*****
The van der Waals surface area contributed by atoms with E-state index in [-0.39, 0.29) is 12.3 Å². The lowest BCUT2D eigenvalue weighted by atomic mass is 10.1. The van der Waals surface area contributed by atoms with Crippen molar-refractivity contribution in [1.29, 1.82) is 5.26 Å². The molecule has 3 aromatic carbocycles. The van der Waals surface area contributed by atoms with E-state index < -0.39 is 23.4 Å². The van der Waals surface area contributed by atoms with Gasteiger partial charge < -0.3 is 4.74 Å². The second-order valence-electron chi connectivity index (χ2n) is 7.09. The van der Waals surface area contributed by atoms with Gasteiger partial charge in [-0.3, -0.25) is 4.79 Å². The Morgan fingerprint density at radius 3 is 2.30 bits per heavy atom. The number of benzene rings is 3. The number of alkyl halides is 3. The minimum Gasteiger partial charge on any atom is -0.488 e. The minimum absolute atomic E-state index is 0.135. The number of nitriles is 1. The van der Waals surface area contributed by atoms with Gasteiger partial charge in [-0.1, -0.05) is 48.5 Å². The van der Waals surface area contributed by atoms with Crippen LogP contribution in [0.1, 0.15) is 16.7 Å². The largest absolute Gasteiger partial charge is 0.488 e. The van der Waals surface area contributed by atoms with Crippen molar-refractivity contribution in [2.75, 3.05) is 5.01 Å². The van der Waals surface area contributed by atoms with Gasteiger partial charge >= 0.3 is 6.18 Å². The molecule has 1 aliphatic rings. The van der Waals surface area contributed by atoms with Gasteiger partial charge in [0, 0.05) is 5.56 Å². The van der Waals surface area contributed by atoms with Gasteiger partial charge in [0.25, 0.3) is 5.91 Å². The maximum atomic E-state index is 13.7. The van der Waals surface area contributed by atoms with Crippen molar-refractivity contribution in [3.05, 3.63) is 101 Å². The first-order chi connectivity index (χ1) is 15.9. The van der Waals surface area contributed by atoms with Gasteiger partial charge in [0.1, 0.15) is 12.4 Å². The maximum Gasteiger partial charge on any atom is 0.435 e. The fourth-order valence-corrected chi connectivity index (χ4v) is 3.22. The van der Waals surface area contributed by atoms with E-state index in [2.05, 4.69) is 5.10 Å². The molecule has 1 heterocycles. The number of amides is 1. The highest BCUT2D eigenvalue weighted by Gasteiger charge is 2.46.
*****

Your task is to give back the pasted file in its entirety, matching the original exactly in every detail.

The van der Waals surface area contributed by atoms with E-state index in [-0.39, 0.29) is 12.3 Å². The lowest BCUT2D eigenvalue weighted by atomic mass is 10.1. The van der Waals surface area contributed by atoms with Crippen molar-refractivity contribution in [1.29, 1.82) is 5.26 Å². The molecule has 3 aromatic carbocycles. The van der Waals surface area contributed by atoms with E-state index < -0.39 is 23.4 Å². The van der Waals surface area contributed by atoms with Gasteiger partial charge < -0.3 is 4.74 Å². The second-order valence-electron chi connectivity index (χ2n) is 7.09. The van der Waals surface area contributed by atoms with Gasteiger partial charge in [-0.3, -0.25) is 4.79 Å². The Morgan fingerprint density at radius 3 is 2.30 bits per heavy atom. The number of benzene rings is 3. The number of alkyl halides is 3. The minimum Gasteiger partial charge on any atom is -0.488 e. The minimum absolute atomic E-state index is 0.135. The number of nitriles is 1. The van der Waals surface area contributed by atoms with Gasteiger partial charge in [-0.1, -0.05) is 48.5 Å². The van der Waals surface area contributed by atoms with Crippen LogP contribution in [0.1, 0.15) is 16.7 Å². The largest absolute Gasteiger partial charge is 0.488 e. The van der Waals surface area contributed by atoms with Crippen molar-refractivity contribution in [2.75, 3.05) is 5.01 Å². The van der Waals surface area contributed by atoms with Gasteiger partial charge >= 0.3 is 6.18 Å². The molecule has 1 aliphatic rings. The van der Waals surface area contributed by atoms with Gasteiger partial charge in [0, 0.05) is 5.56 Å². The van der Waals surface area contributed by atoms with Gasteiger partial charge in [0.25, 0.3) is 5.91 Å². The maximum atomic E-state index is 13.7. The van der Waals surface area contributed by atoms with Crippen molar-refractivity contribution in [3.05, 3.63) is 101 Å². The first-order chi connectivity index (χ1) is 15.9. The van der Waals surface area contributed by atoms with Gasteiger partial charge in [0.1, 0.15) is 12.4 Å². The maximum Gasteiger partial charge on any atom is 0.435 e. The fourth-order valence-corrected chi connectivity index (χ4v) is 3.22. The van der Waals surface area contributed by atoms with E-state index in [2.05, 4.69) is 5.10 Å². The molecule has 1 heterocycles. The number of amides is 1. The highest BCUT2D eigenvalue weighted by Gasteiger charge is 2.46.